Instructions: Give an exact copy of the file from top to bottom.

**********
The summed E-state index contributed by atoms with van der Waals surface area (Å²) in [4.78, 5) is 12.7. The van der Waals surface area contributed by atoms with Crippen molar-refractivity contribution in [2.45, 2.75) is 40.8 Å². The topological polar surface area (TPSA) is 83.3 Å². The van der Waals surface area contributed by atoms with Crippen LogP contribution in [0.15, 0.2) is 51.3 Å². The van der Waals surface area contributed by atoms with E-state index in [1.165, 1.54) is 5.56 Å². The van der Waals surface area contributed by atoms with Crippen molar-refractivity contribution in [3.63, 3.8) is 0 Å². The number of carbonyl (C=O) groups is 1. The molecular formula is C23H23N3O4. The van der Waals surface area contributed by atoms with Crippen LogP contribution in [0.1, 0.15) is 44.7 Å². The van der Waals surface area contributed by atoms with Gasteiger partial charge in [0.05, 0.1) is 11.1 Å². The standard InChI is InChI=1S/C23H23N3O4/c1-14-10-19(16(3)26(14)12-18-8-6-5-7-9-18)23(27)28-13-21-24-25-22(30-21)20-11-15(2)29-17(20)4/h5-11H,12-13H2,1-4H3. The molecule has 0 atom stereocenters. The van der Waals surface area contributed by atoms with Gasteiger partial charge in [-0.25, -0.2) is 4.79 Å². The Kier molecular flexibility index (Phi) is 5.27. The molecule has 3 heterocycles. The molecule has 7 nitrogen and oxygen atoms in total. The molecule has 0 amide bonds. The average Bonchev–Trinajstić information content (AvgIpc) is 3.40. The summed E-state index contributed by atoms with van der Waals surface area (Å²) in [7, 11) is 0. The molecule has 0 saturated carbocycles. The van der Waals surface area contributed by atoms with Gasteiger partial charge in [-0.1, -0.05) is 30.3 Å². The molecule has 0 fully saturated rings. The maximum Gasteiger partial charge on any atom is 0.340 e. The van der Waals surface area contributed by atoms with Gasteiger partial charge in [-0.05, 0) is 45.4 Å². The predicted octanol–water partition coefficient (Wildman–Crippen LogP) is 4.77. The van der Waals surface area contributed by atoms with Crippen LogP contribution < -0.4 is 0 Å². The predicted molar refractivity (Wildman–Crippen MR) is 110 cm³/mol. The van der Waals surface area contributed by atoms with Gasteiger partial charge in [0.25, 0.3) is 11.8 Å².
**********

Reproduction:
The summed E-state index contributed by atoms with van der Waals surface area (Å²) in [4.78, 5) is 12.7. The van der Waals surface area contributed by atoms with Crippen molar-refractivity contribution in [2.45, 2.75) is 40.8 Å². The topological polar surface area (TPSA) is 83.3 Å². The van der Waals surface area contributed by atoms with Crippen LogP contribution in [0.15, 0.2) is 51.3 Å². The van der Waals surface area contributed by atoms with E-state index in [1.165, 1.54) is 5.56 Å². The van der Waals surface area contributed by atoms with Crippen molar-refractivity contribution in [3.63, 3.8) is 0 Å². The number of carbonyl (C=O) groups is 1. The molecular formula is C23H23N3O4. The van der Waals surface area contributed by atoms with Crippen LogP contribution in [0.1, 0.15) is 44.7 Å². The van der Waals surface area contributed by atoms with Gasteiger partial charge in [0.05, 0.1) is 11.1 Å². The standard InChI is InChI=1S/C23H23N3O4/c1-14-10-19(16(3)26(14)12-18-8-6-5-7-9-18)23(27)28-13-21-24-25-22(30-21)20-11-15(2)29-17(20)4/h5-11H,12-13H2,1-4H3. The molecule has 0 atom stereocenters. The van der Waals surface area contributed by atoms with Gasteiger partial charge in [-0.25, -0.2) is 4.79 Å². The Kier molecular flexibility index (Phi) is 5.27. The molecule has 3 heterocycles. The molecule has 7 nitrogen and oxygen atoms in total. The molecule has 0 amide bonds. The average Bonchev–Trinajstić information content (AvgIpc) is 3.40. The summed E-state index contributed by atoms with van der Waals surface area (Å²) in [7, 11) is 0. The molecule has 0 saturated carbocycles. The van der Waals surface area contributed by atoms with Gasteiger partial charge in [-0.1, -0.05) is 30.3 Å². The molecule has 0 fully saturated rings. The maximum Gasteiger partial charge on any atom is 0.340 e. The van der Waals surface area contributed by atoms with Gasteiger partial charge in [-0.05, 0) is 45.4 Å². The predicted octanol–water partition coefficient (Wildman–Crippen LogP) is 4.77. The van der Waals surface area contributed by atoms with Crippen LogP contribution < -0.4 is 0 Å². The predicted molar refractivity (Wildman–Crippen MR) is 110 cm³/mol. The van der Waals surface area contributed by atoms with Gasteiger partial charge in [0.25, 0.3) is 11.8 Å².